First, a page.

Armilla is Defining Innovation on the Field

Blog January 27, 2022

Posted by Harrison Crerar

Armilla is Defining Innovation on the Field Featured Image

“When coaches hear about this new technology, they don’t believe that it works. But once they see it in person, their jaws hit the ground,” jokes Lance Heron, Principal CEO for Armilla.

Lance’s career as a coach has taken him all over the world. He’s worked with teams of all sizes, including the NCAA and as a guest coach for the CFL. He’s also organized and run training camps for NFL players. During that time, he came to recognize the various challenges that impact how well he can perform his duties—only having a set amount of plays at a game, unreliable network connections for communicating, and teams stealing each other’s tactics.

On a November morning in 2019, Lance woke from a dream at his home in Salmon Arm, BC, with an idea in his head that would solve each of these problems. He imagined a set of devices that would allow football coaches to communicate with players on the field. On the surface, this seems like a straightforward application of tech in sports, but he soon realized the breadth of opportunity it would bring.

Introducing Armilla, a wearable device that allows athletes on the field to receive plays from the coach through a customized tablet. Working with Neuronic Works, an R&D firm in North York Toronto, Armilla was able to create a suite of benefits not previously seen to football teams, including a patented communication technology that ensures stable communication between the devices anywhere.

“An unintended benefit of the device is how it leverages how tuned in we are to our phones,” Lance calls out. “During a huddle, we saw all the players chatting away until the wristband vibrates when a play is received. They all stopped talking, read their screens, and focused on the next play.”

This technology has also created opportunities for more players to enjoy the sport. “Jarvis Anderson, a top college prospect out of Texas who’s been deaf since birth, needs a sign-language interpreter to run on the field if he’s going to receive a play. We received a letter from his father saying that Armilla was the answer to all his prayers. And that’s bigger than anything for me,” explains Lance.

Bringing more opportunities to players isn’t the only benefit Lance has seen. Since they started piloting their devices, Armilla has seen some incredible examples of how they’re able to change the game. “A Texas football team used our tech during practice for three weeks. With Armilla, they ran three times more plays than they normally do.”

Lance continued by highlighting a recent success story they had where a team was able to use their tech during a game, “the Langley Rams football team were using Armilla tech during the 113 Canadian Bowl in 2021 and they won their first-ever national championship.” Not only was it a historic win for the team, but the Rams shut out their opponents 37-0—something that hasn’t been done at the Canadian Bowl since 2003.

We designed this for everybody to use, not just big leagues.

Armilla’s logo is printed on the inside of the cover of the wristband. While this may feel like a missed opportunity for publicity, it’s actually an intentional decision. “We want teams to be able to go out and get sponsors to put their logos on the outside. That can pay for the wristband and the team to play. We even have people who will help teams find sponsors and share ideas on ways they can raise money. We designed this for everybody to use, not just big leagues.”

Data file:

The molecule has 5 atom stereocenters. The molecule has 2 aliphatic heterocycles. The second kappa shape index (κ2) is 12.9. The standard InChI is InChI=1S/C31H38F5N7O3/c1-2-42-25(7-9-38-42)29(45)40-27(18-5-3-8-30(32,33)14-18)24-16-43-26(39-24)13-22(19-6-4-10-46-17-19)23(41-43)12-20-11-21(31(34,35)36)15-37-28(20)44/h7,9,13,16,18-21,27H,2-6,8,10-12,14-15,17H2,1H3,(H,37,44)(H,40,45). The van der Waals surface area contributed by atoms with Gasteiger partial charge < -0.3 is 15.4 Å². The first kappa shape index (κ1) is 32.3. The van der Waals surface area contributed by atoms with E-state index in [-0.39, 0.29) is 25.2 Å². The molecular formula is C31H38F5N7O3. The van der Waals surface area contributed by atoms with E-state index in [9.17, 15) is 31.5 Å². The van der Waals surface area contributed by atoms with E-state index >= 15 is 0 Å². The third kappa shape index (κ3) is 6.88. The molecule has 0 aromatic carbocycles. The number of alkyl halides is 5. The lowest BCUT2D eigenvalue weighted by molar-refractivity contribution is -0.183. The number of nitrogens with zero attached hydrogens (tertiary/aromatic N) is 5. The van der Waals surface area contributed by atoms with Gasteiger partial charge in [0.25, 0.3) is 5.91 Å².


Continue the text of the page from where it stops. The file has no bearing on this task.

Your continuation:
In the spring of 2020, Lance and his partner Gerhard DeBeer—a former player for the Green Bay Packers—joined Accelerate Okanagan’s Venture Acceleration Program (VAP). “I’ve been a coach and an undercover customs investigator, and DeBeer’s education is in computers, so the business training we got from Accelerate Okanagan really helped us get Armilla started.”

After graduating from VAP, Lance and Gerhard jumped right into the RevUP program. “Lance’s history and network within the sports community is incredible. He has an unbelievable ability to raise capital solely through his salesmanship and connections,” recalls Sheldon Gardiner, one of Accelerate Okanagan’s Executives in Residence that worked with Armilla.

Between the core staff, contractors and R&D employees, there are now nearly 50 people working for Armilla. And that’s not including the sales ambassadors working in different parts of the world finding new leads for the team. “Lance has been on our programs for almost 2 years, starting VAP with just an idea, and now he’s piloting the product and growing his team after completing RevUP,” explains Jenna Stasuk, Programs Manager for Accelerate Okanagan.

There is a chance this could benefit virtually every industry.

With the increasing popularity in Armilla’s tech, Lance holds firm that he will be staying in Salmon Arm. “My team isn’t all located in town, but they’re communicating remotely and finding success. We even have the potential to bring our manufacturing local once I’m able to make those connections,” Lance is quick to answer. “It might cost me a bit more, but it keeps the jobs and R&D in Canada. That’s what I want.”

As Lance has been meeting with coaches and leagues, he has been approached by other organizations that could benefit from his patented technology. “We’re football guys, so that’s what we thought of first. But think about warehouse task assignments, emergency alerts, or military communications. There is a chance this could benefit virtually every industry.”

Connect with Lance or learn more about Armilla.

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